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Shaping the System




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The National Parks:

Shaping the System
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Mission 66 and the Environmental Era, 1952 to 1972

When Conrad L. Wirth took over as National Park Service director in December 1951, he inherited a National Park System besieged by its admiring public. Increasing personal incomes, leisure time, and automobile ownership fueled a postwar travel boom for families young and old, and the national parks, it seemed, bore the brunt of it. Visits to the parks mounted from the six million of 1942 to 33 million in 1950 en route to 72 million in 1960. With few improvements since the CCC era and park appropriations again cut during the Korean War, obsolete and deteriorating park roads, campgrounds, employee housing, sanitary systems, and other facilities were overwhelmed.

Wirth's response was Mission 66, a 10-year program to upgrade facilities, staffing, and resource management throughout the system by the 50th anniversary of the NPS in 1966. President Dwight D. Eisenhower endorsed the program after Wirth gave a slide presentation of park conditions at a January 1956 Cabinet meeting. Congress proved equally receptive, appropriating more than a billion dollars over the 10-year period for Mission 66 improvements. Dozens of park visitor centers, hundreds of employee residences, and the Mather and Albright employee training centers at Harpers Ferry and the Grand Canyon are among the program's enduring legacies.

Mission 66 covered an array of other activities that the NPS had foregone during its lean years, including resumption of the National Survey of Historic Sites and Buildings to aid in planning for the system's orderly expansion. Beginning in 1960, most historic properties surveyed and found nationally significant were designated national historic landmarks by secretaries of the interior. In 1962 the NPS launched a similar program for natural lands, resulting in the designation of national natural landmarks. Although these programs continued to help identify areas meriting inclusion in the system, their larger function was to officially recognize outstanding places not proposed as parks and encourage their preservation by others. By 1999 some 2,300 historic properties and nearly 600 natural areas had received landmark designation.

George B. Hartzog, Jr., succeeded Wirth in January 1964. A hard-driving lawyer and administrator, Hartzog had made his mark as superintendent of the Jefferson National Expansion Memorial, where he laid the foundation for the Gateway Arch. Stewart L. Udall, interior secretary under Presidents John F. Kennedy and Lyndon B. Johnson, found Hartzog a willing ally in advancing an activist park policy for Johnson's Great Society. During Hartzog's nine-year tenure, 68 of today's park units were added to the system—nearly three-quarters as many as had been added in the preceding 30 years. There were new kinds of parks—rivers, trails, performance facilities, urban recreation areas—and new directions for NPS managers and professionals.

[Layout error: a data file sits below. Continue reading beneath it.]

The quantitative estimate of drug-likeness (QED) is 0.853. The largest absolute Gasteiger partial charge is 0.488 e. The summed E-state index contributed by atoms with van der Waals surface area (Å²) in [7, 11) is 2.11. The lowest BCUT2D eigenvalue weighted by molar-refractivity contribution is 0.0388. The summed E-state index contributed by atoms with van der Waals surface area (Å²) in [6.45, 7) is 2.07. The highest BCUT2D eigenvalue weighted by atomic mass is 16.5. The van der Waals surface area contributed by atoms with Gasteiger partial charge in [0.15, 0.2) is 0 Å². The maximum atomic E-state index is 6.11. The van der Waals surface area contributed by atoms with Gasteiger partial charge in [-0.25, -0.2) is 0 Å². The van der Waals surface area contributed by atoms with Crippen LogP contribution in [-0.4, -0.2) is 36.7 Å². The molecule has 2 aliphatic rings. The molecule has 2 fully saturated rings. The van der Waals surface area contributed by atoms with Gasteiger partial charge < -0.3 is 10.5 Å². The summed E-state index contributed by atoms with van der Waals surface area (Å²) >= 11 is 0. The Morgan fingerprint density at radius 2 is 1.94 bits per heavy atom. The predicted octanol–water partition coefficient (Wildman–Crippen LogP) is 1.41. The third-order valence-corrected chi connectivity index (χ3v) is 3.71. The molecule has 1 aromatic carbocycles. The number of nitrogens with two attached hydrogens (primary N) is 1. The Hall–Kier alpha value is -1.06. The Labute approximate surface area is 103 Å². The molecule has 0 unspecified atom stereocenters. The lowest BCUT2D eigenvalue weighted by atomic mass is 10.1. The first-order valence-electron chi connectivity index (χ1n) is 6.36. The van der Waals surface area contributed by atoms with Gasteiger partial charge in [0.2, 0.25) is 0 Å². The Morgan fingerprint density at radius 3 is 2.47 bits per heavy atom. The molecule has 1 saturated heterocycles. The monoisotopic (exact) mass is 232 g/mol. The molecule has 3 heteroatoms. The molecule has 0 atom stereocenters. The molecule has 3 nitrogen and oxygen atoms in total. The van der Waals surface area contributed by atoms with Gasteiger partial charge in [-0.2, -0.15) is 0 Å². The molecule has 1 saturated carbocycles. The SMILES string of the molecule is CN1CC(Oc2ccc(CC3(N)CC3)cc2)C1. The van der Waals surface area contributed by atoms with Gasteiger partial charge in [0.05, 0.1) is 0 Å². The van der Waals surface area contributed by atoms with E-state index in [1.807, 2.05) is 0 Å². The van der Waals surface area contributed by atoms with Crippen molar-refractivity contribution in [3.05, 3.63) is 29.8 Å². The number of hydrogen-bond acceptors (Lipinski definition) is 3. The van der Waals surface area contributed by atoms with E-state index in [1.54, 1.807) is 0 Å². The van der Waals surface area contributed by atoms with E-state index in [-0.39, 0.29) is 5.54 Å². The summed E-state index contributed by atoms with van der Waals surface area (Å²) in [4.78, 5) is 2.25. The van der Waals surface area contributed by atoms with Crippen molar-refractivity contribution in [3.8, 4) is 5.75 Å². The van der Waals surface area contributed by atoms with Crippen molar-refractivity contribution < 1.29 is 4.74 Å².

Ecology received more emphasis in natural resource management following a 1963 report by a committee of distinguished scientists chaired by A. Starker Leopold. "As a primary goal, we would recommend that the biotic associations within each park be maintained, or where necessary recreated, as nearly as possible in the condition that prevailed when the area was first visited by the white man," the Leopold Report declared. "A national park should represent a vignette of primitive America." The natural roles of predators, once routinely killed, and wildfire, customarily suppressed, received special attention.

In the field of interpretation, "living history" programs ranging from military demonstrations to farming became popular attractions at many areas. Environmental interpretation, emphasizing ecological relationships, and special environmental education programs for school classes reflected and promoted the nation's growing environmental awareness.

The Service's historic preservation activities expanded further beyond the parks. Responding to the destructive effects of urban renewal, highway construction, and other federal projects during the postwar era, the National Historic Preservation Act of 1966 authorized the NPS to maintain a comprehensive National Register of Historic Places. National Register properties—locally significant places as well as national historic landmarks in both public and private ownership—would receive special consideration in federal project planning and various forms of preservation assistance.

On July 10, 1964, Secretary Udall signed a management policy memorandum prepared by Hartzog and his staff. "In looking back at the legislative enactments that have shaped the National Park System, it is clear that the Congress has included within the growing System three different categories of areas—natural, historical, and recreational," it said. "Each of these categories requires a separate management concept and a separate set of management principles coordinated to form one organic management plan for the entire System." Natural areas were to be managed for perpetuation and restoration of their natural values, although significant historic features present should be maintained "to the extent compatible with the primary purpose for which the area was established." In historical areas these emphases were reversed. In recreational areas, natural and historic resource preservation would be subordinate to public use; the primary objective was to foster "active participation in outdoor recreation in a pleasing environment."